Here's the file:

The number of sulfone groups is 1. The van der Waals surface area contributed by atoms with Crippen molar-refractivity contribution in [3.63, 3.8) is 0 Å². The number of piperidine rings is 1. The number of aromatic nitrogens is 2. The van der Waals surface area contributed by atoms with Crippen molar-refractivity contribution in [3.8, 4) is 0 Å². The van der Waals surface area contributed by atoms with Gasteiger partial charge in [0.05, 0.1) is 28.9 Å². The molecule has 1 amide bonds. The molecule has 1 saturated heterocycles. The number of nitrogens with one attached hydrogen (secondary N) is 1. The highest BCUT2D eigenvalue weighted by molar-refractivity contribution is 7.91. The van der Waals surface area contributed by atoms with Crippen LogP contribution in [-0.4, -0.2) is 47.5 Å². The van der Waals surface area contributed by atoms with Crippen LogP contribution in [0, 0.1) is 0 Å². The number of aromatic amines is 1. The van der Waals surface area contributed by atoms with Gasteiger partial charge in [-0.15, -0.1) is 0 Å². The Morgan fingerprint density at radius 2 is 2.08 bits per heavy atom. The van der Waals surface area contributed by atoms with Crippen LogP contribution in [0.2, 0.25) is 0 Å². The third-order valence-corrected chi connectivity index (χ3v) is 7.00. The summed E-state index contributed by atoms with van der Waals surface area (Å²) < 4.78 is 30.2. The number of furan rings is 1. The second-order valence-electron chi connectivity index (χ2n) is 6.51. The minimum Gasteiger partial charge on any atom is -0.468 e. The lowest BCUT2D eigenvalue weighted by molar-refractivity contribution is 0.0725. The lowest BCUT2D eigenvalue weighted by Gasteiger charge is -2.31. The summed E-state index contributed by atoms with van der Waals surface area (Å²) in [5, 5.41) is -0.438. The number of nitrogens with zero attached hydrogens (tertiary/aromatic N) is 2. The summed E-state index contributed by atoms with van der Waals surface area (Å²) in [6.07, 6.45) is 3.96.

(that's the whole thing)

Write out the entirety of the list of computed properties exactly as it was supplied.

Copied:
The number of sulfone groups is 1. The van der Waals surface area contributed by atoms with Crippen molar-refractivity contribution in [3.63, 3.8) is 0 Å². The number of piperidine rings is 1. The number of aromatic nitrogens is 2. The van der Waals surface area contributed by atoms with Crippen molar-refractivity contribution in [3.8, 4) is 0 Å². The van der Waals surface area contributed by atoms with Gasteiger partial charge in [0.05, 0.1) is 28.9 Å². The molecule has 1 amide bonds. The molecule has 1 saturated heterocycles. The number of nitrogens with one attached hydrogen (secondary N) is 1. The highest BCUT2D eigenvalue weighted by molar-refractivity contribution is 7.91. The van der Waals surface area contributed by atoms with Crippen LogP contribution in [-0.4, -0.2) is 47.5 Å². The van der Waals surface area contributed by atoms with Crippen LogP contribution in [0, 0.1) is 0 Å². The number of aromatic amines is 1. The van der Waals surface area contributed by atoms with Gasteiger partial charge in [-0.15, -0.1) is 0 Å². The Morgan fingerprint density at radius 2 is 2.08 bits per heavy atom. The van der Waals surface area contributed by atoms with Crippen LogP contribution in [0.2, 0.25) is 0 Å². The third-order valence-corrected chi connectivity index (χ3v) is 7.00. The summed E-state index contributed by atoms with van der Waals surface area (Å²) < 4.78 is 30.2. The number of furan rings is 1. The second-order valence-electron chi connectivity index (χ2n) is 6.51. The minimum Gasteiger partial charge on any atom is -0.468 e. The lowest BCUT2D eigenvalue weighted by molar-refractivity contribution is 0.0725. The lowest BCUT2D eigenvalue weighted by Gasteiger charge is -2.31. The summed E-state index contributed by atoms with van der Waals surface area (Å²) in [5, 5.41) is -0.438. The number of nitrogens with zero attached hydrogens (tertiary/aromatic N) is 2. The summed E-state index contributed by atoms with van der Waals surface area (Å²) in [6.07, 6.45) is 3.96.